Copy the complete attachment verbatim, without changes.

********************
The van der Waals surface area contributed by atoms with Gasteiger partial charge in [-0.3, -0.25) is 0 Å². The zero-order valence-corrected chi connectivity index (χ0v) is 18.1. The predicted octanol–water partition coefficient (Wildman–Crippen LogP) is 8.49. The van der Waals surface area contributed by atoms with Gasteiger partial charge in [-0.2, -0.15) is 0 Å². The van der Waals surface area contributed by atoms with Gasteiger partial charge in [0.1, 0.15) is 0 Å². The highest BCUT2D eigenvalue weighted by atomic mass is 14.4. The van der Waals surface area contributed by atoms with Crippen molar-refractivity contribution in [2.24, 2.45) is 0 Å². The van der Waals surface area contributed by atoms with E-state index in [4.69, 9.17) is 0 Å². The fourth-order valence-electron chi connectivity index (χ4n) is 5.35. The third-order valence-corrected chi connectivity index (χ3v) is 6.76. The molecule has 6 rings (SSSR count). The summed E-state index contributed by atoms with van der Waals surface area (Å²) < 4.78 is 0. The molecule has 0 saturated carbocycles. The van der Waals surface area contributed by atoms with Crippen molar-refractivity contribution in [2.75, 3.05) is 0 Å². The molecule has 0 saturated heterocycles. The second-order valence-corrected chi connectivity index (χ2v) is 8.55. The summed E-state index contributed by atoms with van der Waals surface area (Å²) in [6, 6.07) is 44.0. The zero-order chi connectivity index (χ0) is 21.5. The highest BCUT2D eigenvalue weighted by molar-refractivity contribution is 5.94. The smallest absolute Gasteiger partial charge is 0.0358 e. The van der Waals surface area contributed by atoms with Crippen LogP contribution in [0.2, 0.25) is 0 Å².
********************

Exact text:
The van der Waals surface area contributed by atoms with Gasteiger partial charge in [-0.3, -0.25) is 0 Å². The zero-order valence-corrected chi connectivity index (χ0v) is 18.1. The predicted octanol–water partition coefficient (Wildman–Crippen LogP) is 8.49. The van der Waals surface area contributed by atoms with Gasteiger partial charge in [-0.2, -0.15) is 0 Å². The van der Waals surface area contributed by atoms with Gasteiger partial charge in [0.1, 0.15) is 0 Å². The highest BCUT2D eigenvalue weighted by atomic mass is 14.4. The van der Waals surface area contributed by atoms with Crippen molar-refractivity contribution in [2.24, 2.45) is 0 Å². The van der Waals surface area contributed by atoms with E-state index in [4.69, 9.17) is 0 Å². The fourth-order valence-electron chi connectivity index (χ4n) is 5.35. The third-order valence-corrected chi connectivity index (χ3v) is 6.76. The molecule has 6 rings (SSSR count). The summed E-state index contributed by atoms with van der Waals surface area (Å²) < 4.78 is 0. The molecule has 0 saturated carbocycles. The van der Waals surface area contributed by atoms with Crippen molar-refractivity contribution in [2.75, 3.05) is 0 Å². The molecule has 0 saturated heterocycles. The second-order valence-corrected chi connectivity index (χ2v) is 8.55. The summed E-state index contributed by atoms with van der Waals surface area (Å²) in [6, 6.07) is 44.0. The zero-order chi connectivity index (χ0) is 21.5. The highest BCUT2D eigenvalue weighted by molar-refractivity contribution is 5.94. The smallest absolute Gasteiger partial charge is 0.0358 e. The van der Waals surface area contributed by atoms with Crippen LogP contribution in [0.2, 0.25) is 0 Å².